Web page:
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Stock Markets' Wild Ride Likely Just the Beginning, Experts Say

Hold onto your seats, stock market investors. Despite the gyrations of U.S. stock markets on Monday, the wild ride has likely just begun.

Hold onto your seats, stock market investors. The wild ride has likely just begun.

The opposing forces of economic sentiment that briefly drove U.S. stocks down more than 1,000 points in early trading Monday, then took investors on a wild roller-coaster ride for the remainder of the session, were hardly dissipated by their exertions, most experts say. Minus some firm signal from overseas markets, the tumult is likely to continue on Tuesday.

“The market is wounded,” DoubleLine Capital co-founder Jeffrey Gundlach, widely followed for his investment calls, told Reuters on Monday afternoon before the session ended with the Dow Jones Industrial Average down 588 points, or 3.6 percent, at 15,871.

UPDATE 8/25: Dow Makes Gains After a Day of Turbulence

"And it takes time for people to get around to feeling good again," he said.

Many analysts said the market’s sharp tailspins — beginning with a record Dow Jones Industrial Average intraday record plunge of 1,089 points — and opposing steep climbs during Monday’s session, reflect a high degree of uncertainty about global growth, largely focused on China, and underlying questions about whether the U.S. economy has found solid footing.

Why There Could Be More Chaos on Wall Street

Absent any clearer signals about the health of either country's economy, analysts say the battle will continue between those who believe the markets have overreacted and those who think the worst is yet to come.

One ominous indicator of that tug-of-war between the bulls and bears is an analytical tool known as the CBOE Volatility Index, which tracks market expectations through S&P 500 stock index option prices.

CBOE Volatility IndexCNBC

The index, considered by many to be the world's premier barometer of investor sentiment and market volatility, has remained in the teens for most of the past year, save for a few spikes into the low 20s. On Aug. 10, it began shooting skyward and closed just above 40 on Monday — its highest level in five years.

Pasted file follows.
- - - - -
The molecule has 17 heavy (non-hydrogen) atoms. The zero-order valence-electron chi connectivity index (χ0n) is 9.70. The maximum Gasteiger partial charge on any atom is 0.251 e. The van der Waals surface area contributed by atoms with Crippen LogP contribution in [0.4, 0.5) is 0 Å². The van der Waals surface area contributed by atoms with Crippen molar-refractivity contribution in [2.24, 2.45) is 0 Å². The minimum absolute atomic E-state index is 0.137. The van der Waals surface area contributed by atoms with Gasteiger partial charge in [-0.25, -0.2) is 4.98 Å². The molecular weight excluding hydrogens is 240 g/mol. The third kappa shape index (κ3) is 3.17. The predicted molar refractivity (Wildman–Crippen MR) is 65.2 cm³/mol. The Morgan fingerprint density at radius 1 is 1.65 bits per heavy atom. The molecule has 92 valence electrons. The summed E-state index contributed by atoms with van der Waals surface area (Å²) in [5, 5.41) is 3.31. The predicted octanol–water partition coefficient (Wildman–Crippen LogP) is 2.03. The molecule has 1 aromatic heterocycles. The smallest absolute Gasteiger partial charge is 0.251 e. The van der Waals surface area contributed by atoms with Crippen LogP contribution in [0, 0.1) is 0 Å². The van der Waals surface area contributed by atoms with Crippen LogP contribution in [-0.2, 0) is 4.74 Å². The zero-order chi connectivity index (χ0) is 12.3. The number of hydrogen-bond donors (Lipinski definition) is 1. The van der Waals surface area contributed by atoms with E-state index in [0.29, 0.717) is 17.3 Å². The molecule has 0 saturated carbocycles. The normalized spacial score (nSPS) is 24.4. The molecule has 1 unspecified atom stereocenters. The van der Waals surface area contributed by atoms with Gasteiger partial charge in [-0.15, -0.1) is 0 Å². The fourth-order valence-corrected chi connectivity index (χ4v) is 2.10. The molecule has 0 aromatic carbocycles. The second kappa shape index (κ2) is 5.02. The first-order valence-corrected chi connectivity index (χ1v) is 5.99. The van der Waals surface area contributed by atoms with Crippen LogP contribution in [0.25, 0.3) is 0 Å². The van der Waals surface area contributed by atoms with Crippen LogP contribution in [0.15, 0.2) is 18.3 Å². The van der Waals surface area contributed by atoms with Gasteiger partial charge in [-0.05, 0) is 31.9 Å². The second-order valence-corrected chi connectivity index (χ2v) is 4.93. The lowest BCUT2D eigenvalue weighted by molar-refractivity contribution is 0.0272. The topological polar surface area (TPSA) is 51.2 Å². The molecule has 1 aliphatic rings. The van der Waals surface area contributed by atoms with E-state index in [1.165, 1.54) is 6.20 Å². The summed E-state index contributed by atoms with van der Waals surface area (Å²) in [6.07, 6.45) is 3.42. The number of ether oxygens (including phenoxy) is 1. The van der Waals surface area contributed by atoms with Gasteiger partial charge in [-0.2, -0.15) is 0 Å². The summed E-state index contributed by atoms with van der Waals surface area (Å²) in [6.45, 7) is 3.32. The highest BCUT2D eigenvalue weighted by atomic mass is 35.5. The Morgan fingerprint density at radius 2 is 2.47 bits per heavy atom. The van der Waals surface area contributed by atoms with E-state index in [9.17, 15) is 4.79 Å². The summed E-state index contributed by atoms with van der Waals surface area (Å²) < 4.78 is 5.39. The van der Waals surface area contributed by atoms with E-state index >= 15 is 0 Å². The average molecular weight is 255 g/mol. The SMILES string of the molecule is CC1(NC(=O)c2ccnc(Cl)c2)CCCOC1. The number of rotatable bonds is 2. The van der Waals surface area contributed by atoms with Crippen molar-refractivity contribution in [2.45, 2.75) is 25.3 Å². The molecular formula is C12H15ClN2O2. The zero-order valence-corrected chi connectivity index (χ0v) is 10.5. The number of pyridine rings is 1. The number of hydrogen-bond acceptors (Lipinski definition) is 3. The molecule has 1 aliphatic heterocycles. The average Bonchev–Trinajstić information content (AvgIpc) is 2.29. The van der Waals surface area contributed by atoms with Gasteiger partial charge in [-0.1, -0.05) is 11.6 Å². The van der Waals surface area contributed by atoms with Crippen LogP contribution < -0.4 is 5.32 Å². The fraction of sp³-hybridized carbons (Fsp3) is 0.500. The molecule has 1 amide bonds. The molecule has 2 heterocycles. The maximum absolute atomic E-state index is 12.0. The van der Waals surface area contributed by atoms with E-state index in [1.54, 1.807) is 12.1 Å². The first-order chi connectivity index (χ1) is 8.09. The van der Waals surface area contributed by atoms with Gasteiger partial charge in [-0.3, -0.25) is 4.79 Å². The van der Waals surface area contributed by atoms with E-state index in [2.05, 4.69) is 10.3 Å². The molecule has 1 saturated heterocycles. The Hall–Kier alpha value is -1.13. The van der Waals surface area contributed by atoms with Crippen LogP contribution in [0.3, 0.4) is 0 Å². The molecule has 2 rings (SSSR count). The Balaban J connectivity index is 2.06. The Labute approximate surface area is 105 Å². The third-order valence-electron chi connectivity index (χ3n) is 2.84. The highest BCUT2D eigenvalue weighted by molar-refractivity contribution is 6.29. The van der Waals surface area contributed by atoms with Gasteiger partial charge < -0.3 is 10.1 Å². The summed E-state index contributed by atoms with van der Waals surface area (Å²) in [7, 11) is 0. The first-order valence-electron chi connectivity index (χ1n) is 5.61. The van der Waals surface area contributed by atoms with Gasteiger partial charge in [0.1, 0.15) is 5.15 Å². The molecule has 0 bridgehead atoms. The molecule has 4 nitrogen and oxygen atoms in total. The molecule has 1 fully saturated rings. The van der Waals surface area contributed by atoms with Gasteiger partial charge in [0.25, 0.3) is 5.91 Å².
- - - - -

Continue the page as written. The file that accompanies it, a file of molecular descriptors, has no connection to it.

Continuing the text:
That puzzles some analysts, who say that the news hasn’t been that bad since China’s surprising devaluation of the yuan on Aug. 11, even considering the 9 percent sell-off in Chinese shares on Monday.

Among them is RBC's chief U.S. market strategist, Jonathan Golub, who wrote early Monday that there has be no clear reason for the recent sell-off, which has now sent U.S. stocks down for five straight days.

"What has been most interesting about last week's 6 percent market decline is the absence of a visible catalyst,” he wrote in a note recommending clients consider buying. “2Q corporate results have broadly surprised to the upside and signs of global financial distress remain well-contained. History shows that buying stocks following a spike in volatility in the absence of a well-defined catalyst is a winning strategy."

In the near term, most analysts expect China to drive the narrative that will give global markets — including the U.S. — their direction.

Most anticipate that Chinese officials will take some sort of action — possibly another interest rate cut — to stem the shellacking that its stock market, the Shanghai Composite, has taken since mid-June.

Previous efforts by the Chinese government to accomplish that have not worked, so it’s likely that no matter what come out of Beijing overnight, the markets will remained rattled heading into Tuesday’s trading sessions.

"The market's going to be focused on China tonight to see if they come on tonight with something that would be considered a viable (way) to stimulate growth in that economy," Quincy Krosby, market strategist at Prudential Financial, told CNBC on Monday.

If that doesn't happen, expect more of the same on Tuesday.

Reuters contributed.